Category Archives: excellence in ministry

Church Skills: (NOT!) How to Crush the Morale of Your Pastor

Please read this. The whole thing. The humor helps, it really does. I’m only weeping a little. Here’s an excerpt to get you to read the rest:

In the past most congregations’ attempts to demoralize their ordained leadership have been haphazard and ad hoc, although still surprisingly effective. In the interest of bringing more rigorous and systematic approaches to these efforts here are some of my modest proposals:

1. Schedule a weekly meeting for your pastor to sit down with the treasurer (or, better yet, the assistant treasurer) to “go over” every business expense. Be sure to inquire if certain expenses are legitimate, such as the purchase of a Marilyn Robinson or Gail Godwin novel from the pastor’s book allowance (“Should we really be paying for your chick-lit?”) Or a long-distance call to a neighboring pastor friend from seminary. Do such expenses really profit the church? And what about this big expense for 14 volumes by this Barth guy? Do you really need all of these? And his title sounds so, well, dogmatic!


Church Skills: “Congregations Gone Wild” (NYTimes)

If you watched the videos from the last post, thank you. And now you’re one step ahead.

The next step is to read this article in the NYTimes online.

Now, compare the two.  And think about how your congregation works.

Does your congregation ask and answer the Three Key Questions? If so, what is the role of your minister and other leaders?

Or, like the Times article says, do people in your congregation “increasingly want pastors to soothe and entertain them”?  If so, what is the role of the minister and other leaders?

All of this, really, is about mission.  Soothing and entertaining the members and visitors is NOT a sufficient mission for a congregation. It isn’t healthy for clergy or members or leaders or visitors or the world.  It is not what our congregations are meant to be or do.

And sadly, more and more, it seems the consumer culture is influencing churches rather than the other way around.  But we can change that. A church with a mission can be a counter-cultural force that encourages people to believe, remember, and live lives that have a higher purpose and a deeper calling.

And that will keep us all from burning out.

Is Unitarian Universalism Ready for Revolution?

Social Media Revolution

I don’t think we’re ready. I think our churches are convinced that social media is just a passing fad.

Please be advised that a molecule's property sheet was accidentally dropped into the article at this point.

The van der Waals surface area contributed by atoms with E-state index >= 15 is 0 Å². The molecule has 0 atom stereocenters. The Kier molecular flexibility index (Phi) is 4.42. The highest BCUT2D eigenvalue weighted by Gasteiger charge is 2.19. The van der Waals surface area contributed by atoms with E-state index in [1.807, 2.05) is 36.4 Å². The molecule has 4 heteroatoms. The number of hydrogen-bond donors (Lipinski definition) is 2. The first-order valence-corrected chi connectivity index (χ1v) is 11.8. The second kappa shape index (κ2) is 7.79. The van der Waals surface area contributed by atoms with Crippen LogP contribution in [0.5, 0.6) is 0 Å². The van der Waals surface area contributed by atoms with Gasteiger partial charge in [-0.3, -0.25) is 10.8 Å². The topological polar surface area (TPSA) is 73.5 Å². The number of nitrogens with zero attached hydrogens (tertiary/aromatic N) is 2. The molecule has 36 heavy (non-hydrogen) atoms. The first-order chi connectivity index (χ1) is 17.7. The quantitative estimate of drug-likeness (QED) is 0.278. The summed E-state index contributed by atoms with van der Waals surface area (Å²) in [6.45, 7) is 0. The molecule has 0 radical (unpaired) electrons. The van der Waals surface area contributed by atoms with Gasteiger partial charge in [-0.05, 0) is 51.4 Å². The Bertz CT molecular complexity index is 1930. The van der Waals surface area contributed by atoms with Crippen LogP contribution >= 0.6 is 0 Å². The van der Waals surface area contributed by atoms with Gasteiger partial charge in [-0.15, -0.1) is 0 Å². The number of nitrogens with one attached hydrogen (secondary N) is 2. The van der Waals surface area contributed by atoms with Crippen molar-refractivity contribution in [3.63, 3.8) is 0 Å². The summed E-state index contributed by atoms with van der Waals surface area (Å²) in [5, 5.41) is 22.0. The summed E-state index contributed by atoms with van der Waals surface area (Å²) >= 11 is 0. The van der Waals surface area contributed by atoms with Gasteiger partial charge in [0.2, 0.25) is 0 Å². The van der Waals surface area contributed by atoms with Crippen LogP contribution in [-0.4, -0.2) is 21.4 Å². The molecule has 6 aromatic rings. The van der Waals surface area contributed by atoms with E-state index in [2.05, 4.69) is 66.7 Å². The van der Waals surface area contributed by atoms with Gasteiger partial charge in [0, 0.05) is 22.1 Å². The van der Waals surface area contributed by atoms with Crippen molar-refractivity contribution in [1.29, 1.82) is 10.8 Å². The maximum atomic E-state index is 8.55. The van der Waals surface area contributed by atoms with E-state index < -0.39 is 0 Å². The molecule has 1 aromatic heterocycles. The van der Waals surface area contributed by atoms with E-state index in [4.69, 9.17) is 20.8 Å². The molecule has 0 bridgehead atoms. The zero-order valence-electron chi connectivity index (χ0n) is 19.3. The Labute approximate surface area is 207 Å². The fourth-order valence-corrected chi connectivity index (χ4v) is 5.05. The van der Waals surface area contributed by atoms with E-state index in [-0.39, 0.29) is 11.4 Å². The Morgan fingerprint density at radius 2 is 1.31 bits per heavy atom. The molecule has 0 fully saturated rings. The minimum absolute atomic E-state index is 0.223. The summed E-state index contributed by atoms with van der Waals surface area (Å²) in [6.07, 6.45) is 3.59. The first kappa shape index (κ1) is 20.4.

What are the implications for churches, religious practice, spiritual development, blogging…if this is revolution?

What do ministers need to learn? How can our congregations become content providers?

Will we change or will we become irrelevant?

By the way, I found this video because it was posted on the Starr King School for the Ministry Facebook page.

Excellence and Oppression

Clearly, Rev. Christine and the event she attended about “Excellence in Ministry” got me thinking. Today’s thoughts revolve around the ideal of excellence and how oppression works.  If, by virtue of being part of an “historically marginalized group,” I am seen as very different from the image  of the “ideal minister,” how will that affect perceptions of excellence?

For example, as a transgender man, my very identity causes anxiety in many congregations and search committees.  I have often been perceived as a “risky” candidate—not because of the quality of my ministry, but because of worries about my identity.  Those worries are not something I create, but are created to serve the status quo by stigmatizing, punishing, and planting fear of any who differ from the norm.

But wherever they come from, fears about identity get in the way of perceiving excellence.  A “marginalized” identity looms so large that the quality of a person’s ministry is overshadowed and hidden.  This is the reason it is openly admitted that ministers from “historically marginalized groups”  have to be twice or thrice or ten times as good as ministers whose identity fits the ideal.

Even as women have slowly become the majority in our ministry, this is still known to be true of their ministry.  Imagine how it is for ministers even further from our Unitarian Universalist “norm!”  There is little room for them to be ordinary. Or have a bad year. Or—and this is especially sad—have time to acquire the skills and wisdom they need to become truly excellent. So many people from historically marginalized communities leave ministry within just a few years.

There’s another part to this.  Every time I’m rejected because of my identity, I begin to question my own excellence, even competence.  My confidence suffers and with it, I’m sure my ministry does too.  This is internalized oppression at work and it wears at the soul of any minister who is marginalized for differing from the norm.  I’ve seen it time and time again: a slow-growing soul weariness at having to explain, educate, and sometimes defend one’s right to minister and even one’s right to exist.  And even when that battle is won, there is the soul-deadening work of “covering:”

“It is a fact that persons who are ready to admit possession of a stigma (in many cases because it is known about or immediately apparent) may nonetheless make a great effort to keep the stigma from looming large. . . . this process will be referred to as covering.” Erving Goffman, Stigma: Notes on the Management of Spoiled Identity (1963).

The need to manage identity, stigma, and difference magnifies the vulnerability of these ministers exponentially.  The hard work of covering makes the need for self-care and other soul-satisfying activities and relationships vitally important.